To help speed up user module creation and reduce duplicated code clutter, helper files can be included to keep common code out of user modules that use the same bus interface. Included in the framework are two helper files, utils_libusb-1.0.c and utils_sockets.c, and their respective headers that can greatly aid in making user modules that interface with libusb or use socket code for data transfers. Both of these helper files are also used in templates.
For purposes of quickly creating user modules based on libusb or sockets, there are two templates in the "templates" directory that can be modified to create unique instances of user modules. To use the templates, its best to open up the desired file in a text editor and read its directions in the code file itself. They are created so that the user can search-and-replace the ###DEVTAG### value with a unique token in both the .c and .h file and save it with a unique filename (see Section 3.1 for filename conventions).
4: BUILDING THE APPLICATION
Due to the need for user module abstraction, the build process for the framework is a little more complicated than that of a typical C application. Here is the general build process:
- User module MIML files and the Main.miml file are passed into the code generator.
- The code generator, upon successful parsing and validation, creates the fcfmain.c file that include the intermodular data handlers and a Miml.mk Makefile include file.
- The Makefile imports the Miml.mk and should successfully compile, link and build the executable "fc."
To help uncomplicate this process, however, the Makefile has been created so that the user only needs to 'make' the project to complete all three steps.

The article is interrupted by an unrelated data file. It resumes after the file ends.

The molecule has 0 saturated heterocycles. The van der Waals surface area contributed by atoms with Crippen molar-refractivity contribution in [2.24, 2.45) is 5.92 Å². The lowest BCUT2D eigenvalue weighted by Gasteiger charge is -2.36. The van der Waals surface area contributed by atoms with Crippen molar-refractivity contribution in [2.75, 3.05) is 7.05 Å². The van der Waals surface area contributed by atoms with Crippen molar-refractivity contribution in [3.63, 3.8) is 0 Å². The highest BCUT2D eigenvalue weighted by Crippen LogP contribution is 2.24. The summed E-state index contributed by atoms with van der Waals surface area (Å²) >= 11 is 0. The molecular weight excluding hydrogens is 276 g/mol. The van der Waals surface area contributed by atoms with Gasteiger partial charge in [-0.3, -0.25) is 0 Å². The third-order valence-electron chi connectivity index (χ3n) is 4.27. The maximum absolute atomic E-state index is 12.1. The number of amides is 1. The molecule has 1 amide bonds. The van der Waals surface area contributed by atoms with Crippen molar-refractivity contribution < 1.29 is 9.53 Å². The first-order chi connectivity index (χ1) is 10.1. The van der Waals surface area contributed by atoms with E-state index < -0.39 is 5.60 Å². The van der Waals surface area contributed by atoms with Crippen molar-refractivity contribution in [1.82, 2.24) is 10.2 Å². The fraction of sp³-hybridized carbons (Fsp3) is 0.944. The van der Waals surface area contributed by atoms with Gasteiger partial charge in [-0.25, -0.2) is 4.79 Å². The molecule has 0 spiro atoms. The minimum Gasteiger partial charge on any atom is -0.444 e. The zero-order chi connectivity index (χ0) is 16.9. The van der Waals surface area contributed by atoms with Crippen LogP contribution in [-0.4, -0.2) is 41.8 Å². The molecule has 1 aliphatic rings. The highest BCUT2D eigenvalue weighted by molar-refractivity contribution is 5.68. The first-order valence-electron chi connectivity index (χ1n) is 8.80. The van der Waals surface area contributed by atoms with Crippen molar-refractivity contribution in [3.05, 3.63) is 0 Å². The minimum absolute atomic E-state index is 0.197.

4.1 Creating MIML Files
As a helper to the user, a script called header2Miml.py is used to parse the header file of a user module and create the corresponding MIML file. To use this script, however, each function prototype in the header file should have in an inline comment beside it a special miml directive detailing its role in the form "[miml:]" where role can be init, final, receiver or sender . Here is an example of a header file with the special miml directive in the comments:
extern void init_diskLogger(void); // [miml:init] extern void finalize_diskLogger(void); // [miml:final] extern void getMessage_diskLogger(char *buf); // [miml:receiver] extern void sendMessage_diskLogger(char *buf); // [miml:sender]
The user can run either ./header2Miml to take in the header and output the miml file. An example would be:
./header2Miml.py module_diskLogger.h module_diskLogger.miml
As a short cut ./header2Miml . An example would be:
Otherwise, MIML files can be created manually (see separate documentation regarding MIML in documentation folder).
4.2 Using the Makefile
As discussed in the introduction to this section, the easiest way to use the Makefile is to just type "make".
Here are some other possible uses: "make miml" generates Miml.mk. "make" builds the project. Then, every repeated use of "make" rebuilds the project. If one of the ".miml" files changes, make automatically runs the code generator to rebuild fcfmain.c and fcfmain.h. If the miml files change so that modules are added or removed, one would have to rebuild the Miml.mk manually by rerunning "make miml".
A special profiler module can be added to the system to check latency of the framework on a particular machine setup. The directions for installing and using the profiler are as follows:
- Hook up the profile module: Edit Main.miml so that the source and messages sections include the following lines:
- [PROFILE, module_profile.miml]
- Run the FC.
- After a couple of seconds, the program prints a report message and terminates. The message is in the format: Finished with count: in sec. , where Y is the time it took to send X dummy messages.
- The value of X can be configured by setting MAX_COUNT in module_profile.c. See module_profile.c for details.